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New guide book to NZ battlefields invaluable

Published: Mon 5 Nov 2001 04:24 PM
5 November 2001 Media Statement
New guide book to NZ battlefields invaluable
The newly published guide to New Zealand battlefields in France and Belgium would prove an invaluable guide for visitors to a region where New Zealanders played a significant military role in World War One, Prime Minister and Minister for Arts, Culture and Heritage Helen Clark said today.
Helen Clark officially launched New Zealand Battlefields and Memorials of the Western Front, published by Oxford University Press, at a Parliamentary reception this evening.
“The First World War was a savage and terrible conflict which claimed the lives of 18,166 New Zealanders. More than 12,000 New Zealanders died on the battlefields of France and Belgium, making it our costliest theatre of war
“I congratulate Ministry of Culture and Heritage historian Ian McGibbon for the fine job he has done in compiling New Zealand Battlefields. It is liberally sprinkled with maps and photographs showing the areas where so many New Zealanders fought, died and are buried. Dr McGibbon’s descriptions of key episodes and the personalities involved is concise and highly readable.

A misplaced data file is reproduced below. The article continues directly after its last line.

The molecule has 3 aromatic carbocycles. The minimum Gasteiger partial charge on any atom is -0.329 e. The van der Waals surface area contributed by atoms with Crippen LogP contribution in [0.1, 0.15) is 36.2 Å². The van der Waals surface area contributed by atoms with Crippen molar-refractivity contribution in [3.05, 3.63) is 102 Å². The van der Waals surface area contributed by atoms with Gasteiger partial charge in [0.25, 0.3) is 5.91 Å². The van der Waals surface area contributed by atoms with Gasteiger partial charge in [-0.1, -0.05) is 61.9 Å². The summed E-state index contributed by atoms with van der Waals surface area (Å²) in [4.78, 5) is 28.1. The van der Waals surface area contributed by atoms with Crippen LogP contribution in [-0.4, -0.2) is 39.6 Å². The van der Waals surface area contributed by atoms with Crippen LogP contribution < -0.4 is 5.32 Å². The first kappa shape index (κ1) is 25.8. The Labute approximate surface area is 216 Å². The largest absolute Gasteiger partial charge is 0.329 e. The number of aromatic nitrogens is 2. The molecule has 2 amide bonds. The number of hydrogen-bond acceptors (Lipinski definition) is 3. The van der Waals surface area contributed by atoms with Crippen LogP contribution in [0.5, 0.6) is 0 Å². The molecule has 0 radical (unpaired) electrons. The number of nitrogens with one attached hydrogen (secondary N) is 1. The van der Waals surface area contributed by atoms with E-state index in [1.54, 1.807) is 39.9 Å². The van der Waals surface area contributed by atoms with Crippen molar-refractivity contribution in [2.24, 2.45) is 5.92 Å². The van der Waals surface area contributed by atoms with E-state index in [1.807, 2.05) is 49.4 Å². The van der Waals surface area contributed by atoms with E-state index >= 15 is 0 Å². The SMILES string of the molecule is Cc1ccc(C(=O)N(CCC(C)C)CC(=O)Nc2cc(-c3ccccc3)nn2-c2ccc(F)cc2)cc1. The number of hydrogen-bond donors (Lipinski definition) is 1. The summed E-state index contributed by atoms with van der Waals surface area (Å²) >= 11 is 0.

“This book is packed with useful information for New Zealanders and others making pilgrimages to the war cemeteries in Belgium and France.
“Thanks are also due to the New Zealand/France Friendship Fund and the Ministry of Foreign Affairs and Trade for their assistance in producing New Zealand Battlefields.
“Today is an appropriate time to release the battlefields guide, as it is almost eighty-three years to the day since the liberation of the French town of Le Quesnoy by New Zealand troops. This was one of the most famous First World War actions involving New Zealanders, and an event which helped to forge an enduring bond between France and New Zealand.
“Less than a month ago, Lawrence ‘Curly’ Blyth, one of those Kiwi soldiers who stormed Le Quesnoy ramparts on 4 November 1918, died. With just one New Zealand-born veteran of the First World War now alive, books such as New Zealand Battlefields play a valuable role in informing twenty-first century New Zealanders about this conflict.
“I look forward to the publication of further battlefields guides, and am confident they will maintain the high standards set by Dr McGibbon’s excellent book,” Helen Clark said.
ENDS

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